See a color flash on the side of the machine and a matching color flash on the QROBus logo.
See a confirmation message and your remaining balance shown on the digital screen.
Here’s a handy key to decipher the beeps, colors, and messages:
One beep and a green light – The QROBus Prepaid Card scanned correctly and there are sufficient funds to cover the current fare, as well as funds to cover your next fare.
Two beeps and a yellow light – The QROBus Prepaid Card scanned correctly and there are sufficient funds to cover the current fare, however there are insufficient funds to cover your next fare.
Three beeps and a red light – The QROBus Prepaid Card scanned correctly, however there are insufficient funds to cover the current fare. The digital screen will display your current balance with the message ‘Es su saldo Insuficiente’ (‘Your balance is insufficient’).
Four beeps and a red light - The QROBus Prepaid Card didn’t scan correctly and the current fare can’t be paid. The digital screen will display the message ‘Boletinada’ (‘Invalid’).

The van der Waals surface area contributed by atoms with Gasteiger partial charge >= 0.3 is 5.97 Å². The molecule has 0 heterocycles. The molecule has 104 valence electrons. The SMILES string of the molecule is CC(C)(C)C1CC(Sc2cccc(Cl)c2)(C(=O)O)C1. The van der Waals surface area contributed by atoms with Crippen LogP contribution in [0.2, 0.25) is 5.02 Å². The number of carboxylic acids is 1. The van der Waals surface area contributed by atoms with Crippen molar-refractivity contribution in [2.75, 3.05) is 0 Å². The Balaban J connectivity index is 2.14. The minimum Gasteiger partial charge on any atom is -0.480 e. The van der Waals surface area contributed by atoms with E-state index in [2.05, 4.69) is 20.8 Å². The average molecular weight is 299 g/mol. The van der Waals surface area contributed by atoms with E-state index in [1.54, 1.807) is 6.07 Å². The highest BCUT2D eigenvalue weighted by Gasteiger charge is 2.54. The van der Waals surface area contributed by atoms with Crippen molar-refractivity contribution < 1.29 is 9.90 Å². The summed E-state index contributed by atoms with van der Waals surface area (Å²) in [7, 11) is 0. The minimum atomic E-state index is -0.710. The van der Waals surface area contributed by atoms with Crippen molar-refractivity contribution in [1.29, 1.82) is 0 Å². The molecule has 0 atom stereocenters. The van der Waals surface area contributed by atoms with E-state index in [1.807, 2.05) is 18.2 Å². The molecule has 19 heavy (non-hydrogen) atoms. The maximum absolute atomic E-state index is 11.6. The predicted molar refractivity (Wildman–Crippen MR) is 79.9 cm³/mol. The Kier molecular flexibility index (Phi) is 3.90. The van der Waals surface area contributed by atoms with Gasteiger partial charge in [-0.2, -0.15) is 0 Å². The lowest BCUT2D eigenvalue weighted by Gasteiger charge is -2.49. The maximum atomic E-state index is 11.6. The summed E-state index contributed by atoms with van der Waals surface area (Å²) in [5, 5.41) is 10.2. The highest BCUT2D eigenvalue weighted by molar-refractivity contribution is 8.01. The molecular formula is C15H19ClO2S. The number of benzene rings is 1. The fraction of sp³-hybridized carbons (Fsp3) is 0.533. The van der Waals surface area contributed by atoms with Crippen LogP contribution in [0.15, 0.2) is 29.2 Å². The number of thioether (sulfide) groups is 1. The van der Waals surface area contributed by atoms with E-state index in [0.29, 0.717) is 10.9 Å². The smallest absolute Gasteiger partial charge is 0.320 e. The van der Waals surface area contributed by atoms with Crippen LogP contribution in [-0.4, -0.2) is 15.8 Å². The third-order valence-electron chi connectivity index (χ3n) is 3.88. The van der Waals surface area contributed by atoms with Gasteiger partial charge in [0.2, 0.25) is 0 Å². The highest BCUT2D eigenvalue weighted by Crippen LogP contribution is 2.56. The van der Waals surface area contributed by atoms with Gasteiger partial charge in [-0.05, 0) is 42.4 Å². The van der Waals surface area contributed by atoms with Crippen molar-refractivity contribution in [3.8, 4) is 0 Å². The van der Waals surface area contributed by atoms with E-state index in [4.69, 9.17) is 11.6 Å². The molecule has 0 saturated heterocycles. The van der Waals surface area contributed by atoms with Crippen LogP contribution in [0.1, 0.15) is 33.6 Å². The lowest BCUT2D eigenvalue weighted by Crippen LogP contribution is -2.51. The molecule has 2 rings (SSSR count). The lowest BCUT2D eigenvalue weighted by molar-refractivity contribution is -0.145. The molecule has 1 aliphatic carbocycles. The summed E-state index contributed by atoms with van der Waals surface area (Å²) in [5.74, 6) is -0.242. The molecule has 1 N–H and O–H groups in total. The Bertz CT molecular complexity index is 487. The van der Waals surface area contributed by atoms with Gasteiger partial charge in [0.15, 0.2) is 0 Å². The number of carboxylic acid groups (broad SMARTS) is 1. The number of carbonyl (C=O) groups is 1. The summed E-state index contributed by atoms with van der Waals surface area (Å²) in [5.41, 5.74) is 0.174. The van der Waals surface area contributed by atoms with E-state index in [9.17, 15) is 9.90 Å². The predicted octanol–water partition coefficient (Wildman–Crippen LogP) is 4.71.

Tip: Watch the short video on the how to use the QROBus RFID readers (‘validadores’). Although it’s in Spanish, you can still get a good idea of how the reader works.
Regional Buses and Transportation
Santiago de Queretaro is the capital of Queretaro State and at only a couple hours north of Mexico City, it’s a major hub for transportation. Taking a bus and traveling to nearby cities, as well as just about anywhere in Mexico is fairly simple.
While we spent six weeks in Santiago de Queretaro, it was a house sit in San Miguel de Allende that originally brought us to the region. We used the regional bus from Queretaro to move about the area.
The main bus station in Queretaro is Terminal de Autobuses de Santiago de Querétaro. You can purchase bus tickets ahead of time in person or online from a variety of bus companies. However, we found it easiest to purchase tickets at the terminal, since it didn’t require creating an online account for our one time purchase.
Building B at the bus terminal is located at the very center of the “U” shaped layout and is the main terminal for regional buses.
To purchase your ticket(s), enter the lobby and approach one of the many counters. Prices and times are listed on the wall behind the counters for easy comparison between companies. You can purchase tickets for same day travel or plan ahead and buy your tickets in advance. Usually, you can also buy tickets on-board the bus.
We traveled from Santiago de Queretaro to San Miguel de Allende, Mexico by regional bus. It took us about an hour and a half and round trip tickets were only $76 MXN each (roughly, $8 USD based on currency exchange at the time of travel).
Learn more about our bus experience (we highly recommend it!) in our City Guide to San Miguel de Allende, Mexico | Travel Tips & Tourist Information.